Pioneer Wives Didn’t Hold Their Tongues?

Published 10:11 am Thursday, December 1, 2016

My first, second and third assessments were that it was a class C movie. Hard to hear. Muffled dialog. And a sluggish pace.

But there was nothing else on, and Elizabeth had a meeting with the girls. Over the course of several days, I finally watched until the movie’s bitter end.

By then “Meek’s Cutoff,” a 2011 Western, had grown on me. More than many Westerns, it showed a more realistic picture of the race to California. There was no glamor.

The women on the small wagon train were unhappy. They griped about the conditions. They second guessed the men and wished they had never embarked on this difficult journey into the wilderness.

Then they got lost.

Meek’s Cutoff was a real thing — a “short cut” on the Oregon Trail that took wagons through a desert. They ran short of water. Their guide was clueless. The short cut proved to be anything but that.

• • • • •

For a class A experience, we went to see “Hacksaw Ridge,” a wonderful war movie but not for the faint hearted.

It is a bloody experience, but the true story is inspiring. A deeply religious young man from Lynchburg, Va., joins the Army in World War II wanting to serve as a medic. His religious convictions prevented him from carrying a rifle. He weathers extreme hazing and abuse from fellow soldiers and officers during basic training.

Desmond Doss is a Seventh-day Adventist, but he refuses to use the conscientious objector status to avoid combat. He wanted to help save lives on the battlefield.

His actions during a battle at Okinawa prove he was the bravest of his unit. After the Americans are initially driven off Hackshaw Ridge by the Japanese, he stays to treat the wounded, rescuing 75. He was awarded the Medal of Honor by President Truman, the first time that highest of military awards was given to a conscientious objector.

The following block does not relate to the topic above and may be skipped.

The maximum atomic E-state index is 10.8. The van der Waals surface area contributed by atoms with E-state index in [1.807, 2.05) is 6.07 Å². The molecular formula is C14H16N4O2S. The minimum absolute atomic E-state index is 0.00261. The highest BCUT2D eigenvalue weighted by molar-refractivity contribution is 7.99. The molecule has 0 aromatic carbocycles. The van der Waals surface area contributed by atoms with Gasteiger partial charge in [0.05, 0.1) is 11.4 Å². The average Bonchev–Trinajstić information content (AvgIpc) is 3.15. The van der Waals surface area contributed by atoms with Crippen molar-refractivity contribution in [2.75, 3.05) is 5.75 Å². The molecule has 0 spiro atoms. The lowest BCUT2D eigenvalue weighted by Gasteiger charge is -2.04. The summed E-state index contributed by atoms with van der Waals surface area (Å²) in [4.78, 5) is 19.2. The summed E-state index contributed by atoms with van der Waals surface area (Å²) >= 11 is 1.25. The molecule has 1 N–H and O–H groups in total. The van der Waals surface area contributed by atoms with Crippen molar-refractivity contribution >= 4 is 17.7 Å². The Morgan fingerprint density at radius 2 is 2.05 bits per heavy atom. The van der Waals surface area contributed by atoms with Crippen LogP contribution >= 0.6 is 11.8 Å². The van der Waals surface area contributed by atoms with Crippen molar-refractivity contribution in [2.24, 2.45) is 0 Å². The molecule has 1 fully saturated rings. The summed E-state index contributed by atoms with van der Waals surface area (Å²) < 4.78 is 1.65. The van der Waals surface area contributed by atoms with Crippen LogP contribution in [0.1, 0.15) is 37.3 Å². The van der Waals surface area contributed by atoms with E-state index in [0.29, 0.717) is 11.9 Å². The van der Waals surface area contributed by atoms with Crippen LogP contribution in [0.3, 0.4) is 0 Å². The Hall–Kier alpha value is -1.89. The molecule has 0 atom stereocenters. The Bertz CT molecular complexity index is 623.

Doss died in 2006 at age 87.

The movie is inspiring and beautiful, even if clothed in a most bloody and vicious battle.

• • • • •

Has there ever been a more pleasant Thanksgiving Day. Temperatures in the mid-60s. Sunny.  Our clan spread tables outside, and we ate like the Pilgrims and Indians.

It was a beautiful day.

Afterward, I felt the effects of turkey’s tryptophan. There’s some debate on whether it’s the turkey or all the carbs that makes people sleepy after Thanksgiving, but I needed a nap.  The next day I realized Thanksgiving had not been complete. I had missed the pumpkin pie.

• • • • •

In July, we spent the family vacation near Gatlinburg and the Great Smoky Mountains. This week that vacation paradise is ablaze with runaway wildfires spread by high winds and drought conditions. Many of the trails we hiked and the Dollywood resort are closed due to the fires and heavy smoke.

The wildfires have inched dangerously close to downtown Gatlinburg, and tourists have abandoned the town due to heavy smoke and peril.

Rains arrived here on Tuesday morning, the first significant rainfall since Hurricane Matthew in mid October. The mountains have been tinder box dry.

Let’s hope the rain will drown the fires.

• • • • •

The early Tuesday winds and rains finally dislodged lots of leaves that had seemed to be stuck on the trees well beyond their normal time for falling. I blew my lawn Monday evening to beat the rain, but there were more leaves on the lawn Tuesday morning than I had removed.

— Dwight Sparks